• The Snow Queen, queen of the snowflakes or "snow bees", who travels throughout the world with the snow. Her palace and gardens are in the lands of permafrost, specifically Spitsbergen. She is successful in abducting Kai after he has fallen victim to the splinters of the troll-mirror. She promises to free Kai if he can spell "eternity" with the pieces of ice in her palace.
  • The troll or the devil Satan, who makes an evil mirror that distorts reality and later shatters to infect people with its splinters that distort sight and freeze hearts. Some English translations of The Snow Queen denote this character as a hobgoblin.
  • Kai (or Kay), a little boy who lives in a large city, in the garret of a building across the street from the home of Gerda, his playmate, whom he loves dearly. He falls victim to the splinters of the troll-mirror and the blandishments of the Snow Queen.
  • Gerda, the heroine of this tale, who succeeds in finding and saving Kai from the Snow Queen.
  • Grandmother of Kai, who tells him and Gerda the legend of the Snow Queen. Some of Grandmother's actions are essential points of the story.
  • An old sorceress, who maintains a cottage on the river, with a garden that is permanently in summer. She seeks to keep Gerda with her, but Gerda's thought of roses (the flower most favored by herself and Kai) awakens her from the old woman's enchantment.
  • A field crow or raven, who thinks that the new prince of his land is Kai.
  • A tame crow or raven, who is the mate of the field crow/raven and has the run of the princess's palace. She lets Gerda into the royal bedchamber in her search for Kai.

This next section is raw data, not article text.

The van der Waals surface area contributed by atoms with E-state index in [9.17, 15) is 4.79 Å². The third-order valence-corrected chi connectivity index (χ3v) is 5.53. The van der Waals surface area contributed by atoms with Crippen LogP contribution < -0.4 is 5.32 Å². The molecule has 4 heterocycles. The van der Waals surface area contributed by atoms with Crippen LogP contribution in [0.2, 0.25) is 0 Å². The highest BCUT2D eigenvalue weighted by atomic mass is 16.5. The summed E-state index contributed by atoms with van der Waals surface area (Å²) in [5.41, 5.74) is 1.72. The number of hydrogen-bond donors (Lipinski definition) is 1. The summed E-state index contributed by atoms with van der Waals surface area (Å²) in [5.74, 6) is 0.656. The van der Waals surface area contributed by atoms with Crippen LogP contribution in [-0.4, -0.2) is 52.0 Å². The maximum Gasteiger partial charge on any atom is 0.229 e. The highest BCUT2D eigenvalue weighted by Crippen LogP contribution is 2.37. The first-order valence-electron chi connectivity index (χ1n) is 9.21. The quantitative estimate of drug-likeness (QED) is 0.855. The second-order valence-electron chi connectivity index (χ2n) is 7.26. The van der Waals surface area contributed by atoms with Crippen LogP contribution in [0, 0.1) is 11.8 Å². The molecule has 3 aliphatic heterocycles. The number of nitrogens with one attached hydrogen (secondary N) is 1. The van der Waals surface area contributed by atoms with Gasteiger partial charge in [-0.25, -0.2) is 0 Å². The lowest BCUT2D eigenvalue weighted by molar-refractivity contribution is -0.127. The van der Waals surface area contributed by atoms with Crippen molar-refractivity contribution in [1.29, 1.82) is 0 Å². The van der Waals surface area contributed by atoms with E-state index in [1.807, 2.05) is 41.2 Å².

• A princess, who desires a prince-consort as intelligent as she, and who finds Gerda in her palace. She helps Gerda in her search for Kai by giving her warm, rich clothing, servants, and a golden coach.
  • Her prince, formerly a poor young man, who comes to the palace and passes the test set by the princess to become prince.
  • A robber hag, the only woman among the robbers who capture Gerda as she travels through their region in a golden coach.
  • The robber girl, daughter of the robber hag. She takes Gerda as a playmate, whereupon her captive doves and reindeer Bae tell Gerda that Kai is with the Snow Queen. The robber girl then helps Gerda continue her journey to find Kai.
  • Bae, the reindeer, who carries Gerda to the Snow Queen's palace.
  • A Lapp woman, who provides shelter to Gerda and Bae, and writes a message on a dried cod fish to the Finn woman further on the way to the Snow Queen's gardens.
  • A Finn woman (also known as the "Witch of Finland"), who lives just 2 miles away from the Snow Queen's gardens and palace. She knows the secret of Gerda's power to save Kai.